I was moving through this bizarre realm as a young teen in a very grown-up world — a world with more drama than HBO and more cigarettes than Mary Kate Olsen’s wedding. (None for me, though, thanks very much.)
I was dangerously naive to be in the position I was, but it all worked out.
Again, gotta give the nod to ultra-involved parents for that one.
It was a complicated approach to growing up — but I can honestly say it was never boring.
Everyone has to learn how to fend for themselves eventually. I just did that a little early on, and with a lot more glitter eyeshadow and bobby pins than most.
I was under a lot of pressure. Too much pressure, maybe
But it was fun.
Oh man, was it fun.
I lived for the singular heart-drop of the curtain going up and the high of the applause. I made some of my closest friends in the world — the kind of friend that GETS you because they’ve been right there in the trenches with you. I even shared the stage with my all-time favorite ballerina.
It was a magical world. And I was in it.
So why did I quit?
Shady directors. My non-prototype body. I was homesick. I was super injured…
Take your pick.
Part of the job of a ballet dancer is to look in the mirror and nitpick everything about your body and determine what could be improved. To constantly strive for something unattainable can be draining.
Most learn to cope — to appreciate the beauty in imperfection and evolve into a well-adjusted, emotionally mature artist.
Others … don’t.
I like to think I was fairly well adjusted.
Maybe it was the multitude of tendon problems, the debilitating foot injury I was nursing at the time, or my general disgust for the politics involved in a ballet company.
But if I’m honest with myself, I quit because I had options.
I wanted to go to college. I wanted to be a writer. I wanted to be a mommy. I wanted to * gasp * have enough money to pay rent without help from my parents. Before you fly to the comment section to tell me that people can be mommies AND dancers, or writers AND dancers, I know…
But I just wanted so much more. And I could opt out
I’ve heard people say “Dance isn’t a part of who I am, dance is who I am.” And I’ve heard similar sentiments from baseball players, artists, and guitarists. Dance was — and remains — a significant part of my identity.
But it’s not the only part.
I had so many other interests, even while I was peaking professionally. One major tip-off was after high school when I got an anatomy book from the library and started taking copious notes. You know, studying for an exam that DIDN’T EXIST.
What a psychopath.
The point is, I was curious. I was hungry to learn. I knew what my body could do, and I was ready to push my mind. College became a more constant thought, especially if I thought this ballet thing wouldn’t be a sustainable, money-making career for me.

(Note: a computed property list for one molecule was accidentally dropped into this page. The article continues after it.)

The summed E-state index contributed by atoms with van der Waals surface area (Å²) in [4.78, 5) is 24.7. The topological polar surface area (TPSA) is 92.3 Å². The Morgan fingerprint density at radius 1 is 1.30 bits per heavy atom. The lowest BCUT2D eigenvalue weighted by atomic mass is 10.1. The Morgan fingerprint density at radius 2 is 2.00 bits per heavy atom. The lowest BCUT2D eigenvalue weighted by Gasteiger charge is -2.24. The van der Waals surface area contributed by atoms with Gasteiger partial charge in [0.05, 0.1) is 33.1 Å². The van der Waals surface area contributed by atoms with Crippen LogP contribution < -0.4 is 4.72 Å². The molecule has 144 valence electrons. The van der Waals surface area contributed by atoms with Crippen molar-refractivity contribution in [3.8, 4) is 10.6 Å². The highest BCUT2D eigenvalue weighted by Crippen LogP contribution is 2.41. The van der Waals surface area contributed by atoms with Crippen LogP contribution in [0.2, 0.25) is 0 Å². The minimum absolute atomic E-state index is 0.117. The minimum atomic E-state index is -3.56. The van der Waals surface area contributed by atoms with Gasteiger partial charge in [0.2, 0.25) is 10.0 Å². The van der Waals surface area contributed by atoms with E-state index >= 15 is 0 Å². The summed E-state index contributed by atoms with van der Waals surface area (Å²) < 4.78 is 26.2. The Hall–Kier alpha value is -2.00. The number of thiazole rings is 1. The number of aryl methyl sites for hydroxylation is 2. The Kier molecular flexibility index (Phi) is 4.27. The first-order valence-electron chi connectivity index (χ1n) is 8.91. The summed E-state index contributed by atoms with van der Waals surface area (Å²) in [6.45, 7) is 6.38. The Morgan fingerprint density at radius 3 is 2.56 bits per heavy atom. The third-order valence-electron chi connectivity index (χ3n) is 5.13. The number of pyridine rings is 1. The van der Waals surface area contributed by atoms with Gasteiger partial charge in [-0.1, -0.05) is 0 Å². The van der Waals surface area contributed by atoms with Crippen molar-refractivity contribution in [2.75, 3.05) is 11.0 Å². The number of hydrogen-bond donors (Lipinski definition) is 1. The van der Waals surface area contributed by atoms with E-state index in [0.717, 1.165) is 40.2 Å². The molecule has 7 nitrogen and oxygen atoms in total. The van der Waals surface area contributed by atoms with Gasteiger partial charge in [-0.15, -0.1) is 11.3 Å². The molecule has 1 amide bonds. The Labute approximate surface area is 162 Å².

Speaking of money…
I’ve written about money in showbusiness before, namely that there isn’t much of it until you “make it,” whatever that means.
When you’re starting out professionally as a trainee, apprentice, or second company member (kind of like second string), it’s common to be paid in shoes.
DO YOU HEAR ME WHEN I SAY “PAID IN SHOES”?
Custom-made pointe shoes are typically $70-100+ per pair.
As a professional, a pair lasts maybe 1-4 shows, depending on the dancer.
Having shoes provided is basically necessary for survival at this rate. As for an actual salary, it varies widely depending on the company. Corps dancers (entry level, but in the main company) in major ballet companies in large metropolitan area cities probably make about anywhere from $1,500-4,000 per month.
But that’s for a major ballet company.
I can only think of six companies off the top of my head that would pay a corps member that starting salary. Six, in all of the United States. And those are in places with high costs of living, like New York and Boston.
A former roommate of mine currently works in a small midwest ballet company where the starting salary is (according to Google, not her) $400 per week, which is much more common.
For a select few larger companies, the dancers pay dues to the American Guild of Musical Artists (AGMA). In exchange for union dues, they receive union-y things like a mandated 5-minute break every 55 minutes, more protection when injuries occur, and even access to third-party health coverage.
An additional consideration is that dancers don’t have a guaranteed job year after year
You’re typically paid weekly, during rehearsal and performance weeks — roughly 34-44 weeks per year, and you don’t get paid in the off-time. Many dancers collect unemployment in the “layoff” periods as a means to get by. It’s quite common to work in your layoff, and even to work while you aren’t laid off. While a standard part-time job usually isn’t possible due to the dance/performance schedule, many dancers teach, coach private lessons, get certified in Pilates or yoga instruction, or babysit.
Do you see why you have to really, REALLY want to be a ballet dancer more than anything else in the world to sustain a career?
I have nothing but genuine respect for those that have decades-long dance careers, truly, because it’s a wearying career physically and emotionally.